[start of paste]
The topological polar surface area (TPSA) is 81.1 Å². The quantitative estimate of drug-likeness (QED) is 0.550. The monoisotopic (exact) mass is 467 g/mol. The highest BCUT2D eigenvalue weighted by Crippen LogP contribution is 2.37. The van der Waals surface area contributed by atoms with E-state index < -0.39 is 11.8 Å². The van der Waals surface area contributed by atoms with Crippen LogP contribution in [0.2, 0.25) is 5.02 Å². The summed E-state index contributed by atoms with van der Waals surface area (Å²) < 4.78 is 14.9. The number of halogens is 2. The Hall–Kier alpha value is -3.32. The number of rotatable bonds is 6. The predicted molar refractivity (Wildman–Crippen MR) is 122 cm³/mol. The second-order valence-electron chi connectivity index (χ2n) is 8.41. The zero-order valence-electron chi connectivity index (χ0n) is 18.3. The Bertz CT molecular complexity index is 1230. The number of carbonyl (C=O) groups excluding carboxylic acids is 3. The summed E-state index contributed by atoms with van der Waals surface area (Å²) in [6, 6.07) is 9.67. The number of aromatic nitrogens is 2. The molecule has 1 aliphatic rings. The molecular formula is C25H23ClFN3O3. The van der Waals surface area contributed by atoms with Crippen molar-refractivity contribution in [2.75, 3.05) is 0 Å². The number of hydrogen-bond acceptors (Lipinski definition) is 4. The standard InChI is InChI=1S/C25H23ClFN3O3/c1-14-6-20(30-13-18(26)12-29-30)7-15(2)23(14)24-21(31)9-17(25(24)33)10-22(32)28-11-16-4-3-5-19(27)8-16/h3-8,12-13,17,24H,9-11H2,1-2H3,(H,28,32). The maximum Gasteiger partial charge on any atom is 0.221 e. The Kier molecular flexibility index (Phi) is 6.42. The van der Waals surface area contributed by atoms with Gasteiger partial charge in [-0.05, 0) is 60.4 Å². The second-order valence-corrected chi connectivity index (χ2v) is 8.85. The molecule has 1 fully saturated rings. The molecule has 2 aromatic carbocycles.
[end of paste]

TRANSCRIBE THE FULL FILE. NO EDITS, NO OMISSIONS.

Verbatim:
The topological polar surface area (TPSA) is 81.1 Å². The quantitative estimate of drug-likeness (QED) is 0.550. The monoisotopic (exact) mass is 467 g/mol. The highest BCUT2D eigenvalue weighted by Crippen LogP contribution is 2.37. The van der Waals surface area contributed by atoms with E-state index < -0.39 is 11.8 Å². The van der Waals surface area contributed by atoms with Crippen LogP contribution in [0.2, 0.25) is 5.02 Å². The summed E-state index contributed by atoms with van der Waals surface area (Å²) < 4.78 is 14.9. The number of halogens is 2. The Hall–Kier alpha value is -3.32. The number of rotatable bonds is 6. The predicted molar refractivity (Wildman–Crippen MR) is 122 cm³/mol. The second-order valence-electron chi connectivity index (χ2n) is 8.41. The zero-order valence-electron chi connectivity index (χ0n) is 18.3. The Bertz CT molecular complexity index is 1230. The number of carbonyl (C=O) groups excluding carboxylic acids is 3. The summed E-state index contributed by atoms with van der Waals surface area (Å²) in [6, 6.07) is 9.67. The number of aromatic nitrogens is 2. The molecule has 1 aliphatic rings. The molecular formula is C25H23ClFN3O3. The van der Waals surface area contributed by atoms with Crippen molar-refractivity contribution in [2.75, 3.05) is 0 Å². The number of hydrogen-bond acceptors (Lipinski definition) is 4. The standard InChI is InChI=1S/C25H23ClFN3O3/c1-14-6-20(30-13-18(26)12-29-30)7-15(2)23(14)24-21(31)9-17(25(24)33)10-22(32)28-11-16-4-3-5-19(27)8-16/h3-8,12-13,17,24H,9-11H2,1-2H3,(H,28,32). The maximum Gasteiger partial charge on any atom is 0.221 e. The Kier molecular flexibility index (Phi) is 6.42. The van der Waals surface area contributed by atoms with Gasteiger partial charge in [-0.05, 0) is 60.4 Å². The second-order valence-corrected chi connectivity index (χ2v) is 8.85. The molecule has 1 fully saturated rings. The molecule has 2 aromatic carbocycles.